By Francis Mwangi BA, MA, Head of Monitoring and Evaluation Department, SCCRR
According to SCCRR Country Director, Oliver Noonan MA, “conflict is an impediment to development and more so where there is long-term conflicts; therefore the ending of wars and conflict must be attained if there is to be sustainable development”.
Experiencing the suffering and trauma of conflict for more than 15 years can be exhausting and socially and economically draining. This is what the communities of Molo and Kuresoi in Nakuru County, Kenya go through every day. SCCRR (Shalom) started a process with the communities seeking to transform the conflict to peace. Nakuru County is located in the Great Rift Valley part of Kenya and is known for being potentially productive in agriculture and tourism.
Since the return of multi-party politics in 1991, Molo and Kuresoi, once serene places to live, have not known stable peace. Conflicts in these areas are described as ethnic based, but in fact one of the root cause being claim over ancestral land by one of the communities. Politics, ethnically driven has been apparently exploited by leaders to trigger violent conflicts. Domicile settlement for some ethnic communities has become semi-permanent for the reason, that they are land owners with legal titles but living on land claimed by the one community on the basis of ancestry. Since 1992, Molo and Kuresoi are marked as high tension areas and normally called “hotspots in every general election that has taken place in Kenya. Elections in Kenya are characteristically ethnically won, a case for ethnic mathematics seems a plausible claim! During elections minority tribes (mostly considered migrants) have to voluntarily move out of their homes or be forcefully evicted. This happens in several areas of Nakuru County.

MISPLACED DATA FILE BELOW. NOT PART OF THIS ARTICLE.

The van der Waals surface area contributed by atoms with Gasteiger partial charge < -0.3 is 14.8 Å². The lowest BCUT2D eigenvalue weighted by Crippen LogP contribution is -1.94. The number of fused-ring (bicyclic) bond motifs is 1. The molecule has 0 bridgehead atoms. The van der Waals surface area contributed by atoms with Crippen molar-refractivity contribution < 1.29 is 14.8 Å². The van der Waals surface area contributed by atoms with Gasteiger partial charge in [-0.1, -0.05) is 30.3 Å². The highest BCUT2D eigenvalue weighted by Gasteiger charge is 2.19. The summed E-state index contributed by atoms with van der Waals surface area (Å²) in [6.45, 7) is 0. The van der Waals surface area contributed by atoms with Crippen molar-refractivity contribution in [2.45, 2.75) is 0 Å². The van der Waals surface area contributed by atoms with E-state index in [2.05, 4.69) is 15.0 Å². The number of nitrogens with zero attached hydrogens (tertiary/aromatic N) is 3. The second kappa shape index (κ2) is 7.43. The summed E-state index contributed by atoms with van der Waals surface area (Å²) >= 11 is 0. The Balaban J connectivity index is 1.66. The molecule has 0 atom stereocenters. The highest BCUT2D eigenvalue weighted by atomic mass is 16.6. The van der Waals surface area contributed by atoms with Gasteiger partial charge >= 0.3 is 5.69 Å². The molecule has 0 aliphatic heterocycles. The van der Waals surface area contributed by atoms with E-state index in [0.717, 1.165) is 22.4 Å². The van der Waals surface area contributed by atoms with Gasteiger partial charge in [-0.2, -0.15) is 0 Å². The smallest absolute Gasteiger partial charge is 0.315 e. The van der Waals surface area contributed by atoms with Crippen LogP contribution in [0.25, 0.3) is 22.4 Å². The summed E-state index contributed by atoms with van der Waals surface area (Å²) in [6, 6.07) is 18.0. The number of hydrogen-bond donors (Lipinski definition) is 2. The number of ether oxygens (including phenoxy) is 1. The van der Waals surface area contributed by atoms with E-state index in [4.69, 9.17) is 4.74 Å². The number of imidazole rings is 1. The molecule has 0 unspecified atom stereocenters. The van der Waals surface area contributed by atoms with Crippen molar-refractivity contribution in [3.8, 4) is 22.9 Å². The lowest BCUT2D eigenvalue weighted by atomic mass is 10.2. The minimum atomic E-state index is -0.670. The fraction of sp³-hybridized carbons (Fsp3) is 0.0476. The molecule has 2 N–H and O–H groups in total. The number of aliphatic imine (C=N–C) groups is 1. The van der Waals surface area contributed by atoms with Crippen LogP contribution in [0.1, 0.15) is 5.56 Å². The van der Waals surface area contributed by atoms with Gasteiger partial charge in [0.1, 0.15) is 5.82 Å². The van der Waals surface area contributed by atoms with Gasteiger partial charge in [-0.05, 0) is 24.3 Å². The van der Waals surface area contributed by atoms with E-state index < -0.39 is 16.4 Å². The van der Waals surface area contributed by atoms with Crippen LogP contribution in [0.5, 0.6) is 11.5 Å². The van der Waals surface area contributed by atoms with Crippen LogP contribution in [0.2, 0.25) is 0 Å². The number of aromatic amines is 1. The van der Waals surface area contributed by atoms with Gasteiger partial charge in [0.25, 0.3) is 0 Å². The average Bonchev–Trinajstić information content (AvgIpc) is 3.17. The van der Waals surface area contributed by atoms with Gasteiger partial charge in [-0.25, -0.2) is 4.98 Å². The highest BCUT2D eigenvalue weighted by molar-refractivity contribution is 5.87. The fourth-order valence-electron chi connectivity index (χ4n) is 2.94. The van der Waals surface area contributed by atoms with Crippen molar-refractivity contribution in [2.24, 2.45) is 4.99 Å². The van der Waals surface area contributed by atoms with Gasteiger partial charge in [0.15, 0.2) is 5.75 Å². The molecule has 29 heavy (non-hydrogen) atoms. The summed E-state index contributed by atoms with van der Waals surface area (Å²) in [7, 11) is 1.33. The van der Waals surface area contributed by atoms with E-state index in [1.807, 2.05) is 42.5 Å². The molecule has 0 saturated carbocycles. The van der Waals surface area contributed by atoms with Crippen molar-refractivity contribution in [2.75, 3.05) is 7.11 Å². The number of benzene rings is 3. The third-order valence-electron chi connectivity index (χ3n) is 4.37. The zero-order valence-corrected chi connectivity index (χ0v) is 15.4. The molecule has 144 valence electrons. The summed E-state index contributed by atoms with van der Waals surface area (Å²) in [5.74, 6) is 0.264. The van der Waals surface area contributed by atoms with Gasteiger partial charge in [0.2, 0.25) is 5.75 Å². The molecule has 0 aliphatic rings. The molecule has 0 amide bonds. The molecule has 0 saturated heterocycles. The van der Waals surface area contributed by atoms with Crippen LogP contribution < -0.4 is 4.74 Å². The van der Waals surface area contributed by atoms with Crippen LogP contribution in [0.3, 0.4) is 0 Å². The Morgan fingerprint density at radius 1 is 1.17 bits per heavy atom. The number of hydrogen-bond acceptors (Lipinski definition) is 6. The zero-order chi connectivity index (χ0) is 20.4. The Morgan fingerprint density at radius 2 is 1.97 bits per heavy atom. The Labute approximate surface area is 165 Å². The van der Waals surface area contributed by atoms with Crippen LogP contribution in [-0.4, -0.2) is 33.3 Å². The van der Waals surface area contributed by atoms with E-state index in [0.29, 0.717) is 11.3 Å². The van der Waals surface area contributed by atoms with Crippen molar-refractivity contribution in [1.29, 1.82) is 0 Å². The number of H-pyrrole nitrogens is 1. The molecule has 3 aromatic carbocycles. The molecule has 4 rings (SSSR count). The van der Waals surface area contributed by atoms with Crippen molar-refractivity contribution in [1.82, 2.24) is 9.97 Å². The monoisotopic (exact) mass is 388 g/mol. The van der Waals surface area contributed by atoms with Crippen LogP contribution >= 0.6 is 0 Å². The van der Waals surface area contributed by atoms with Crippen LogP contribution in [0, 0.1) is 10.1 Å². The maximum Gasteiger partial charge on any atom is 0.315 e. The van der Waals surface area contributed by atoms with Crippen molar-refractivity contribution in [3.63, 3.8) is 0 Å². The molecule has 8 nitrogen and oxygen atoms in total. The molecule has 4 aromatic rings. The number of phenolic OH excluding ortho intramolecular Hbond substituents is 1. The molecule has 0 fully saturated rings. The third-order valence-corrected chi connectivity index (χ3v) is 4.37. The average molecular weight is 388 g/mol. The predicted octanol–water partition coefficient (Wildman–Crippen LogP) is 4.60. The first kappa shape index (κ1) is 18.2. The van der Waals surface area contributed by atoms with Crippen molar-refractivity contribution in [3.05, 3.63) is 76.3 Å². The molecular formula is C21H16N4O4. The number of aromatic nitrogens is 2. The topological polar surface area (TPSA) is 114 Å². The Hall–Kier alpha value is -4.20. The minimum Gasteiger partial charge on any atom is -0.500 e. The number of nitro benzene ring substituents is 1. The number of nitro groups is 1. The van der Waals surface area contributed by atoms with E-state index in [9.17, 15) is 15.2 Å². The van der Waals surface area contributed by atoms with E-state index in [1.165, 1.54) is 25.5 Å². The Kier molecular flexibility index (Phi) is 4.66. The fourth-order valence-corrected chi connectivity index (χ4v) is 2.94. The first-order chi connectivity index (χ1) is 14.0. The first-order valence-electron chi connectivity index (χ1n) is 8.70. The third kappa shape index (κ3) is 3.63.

Shalom is currently supporting the communities of Kuresoi and Molo in a peacebuilding process aimed at building peace that is locally driven – leading to local ownership. Peacebuilding is more likely to succeed when the local community is involved in all processes – from identification of the conflict issues to finding best strategies and solutions for building positive peace. Currently, it can be observed that communities in these areas live in an environment of negative peace.
Through a multi-level process which involves leadership at the county, national government representatives in the county and community leaders at the grassroots, SCCRR supports a participatory process where all voices can be heard. Shalom’s strategy for engaging the wider population is through community-level institutions such as the Community Based Organizations (CBOs), associations, socio-economic empowerment groups (especially for women and youth), villages leaders, clusters (Nyumba Kumi), civic organizations, religious institutions and schools.
In peacebuilding local communities are better placed in identifying their shared needs, hence drawing appropriate action plans to meet them. In this context, different approaches that require high expertise must be applied given that the issues at hand are historical and linked to vital resources considered “indispensable” by communities living in those areas.
By making all processes participatory, community ownership and ‘buy-in’ of key stakeholders is achieved to a great extent. Shalom further sees participatory peacebuilding as a way of attaining sustainability founded on positive peace where communities are the main architects of their mutual security development and interdependent well being.
In peacebuilding, there are those working for peace but unfortunately there are those working against it to maintain the status quo from which they benefit. SCCRR’s intervention approach takes into account roles and interests of different stakeholders in the peace process to minimize resistance and maximize committed participation, therefore safeguarding project target outcomes.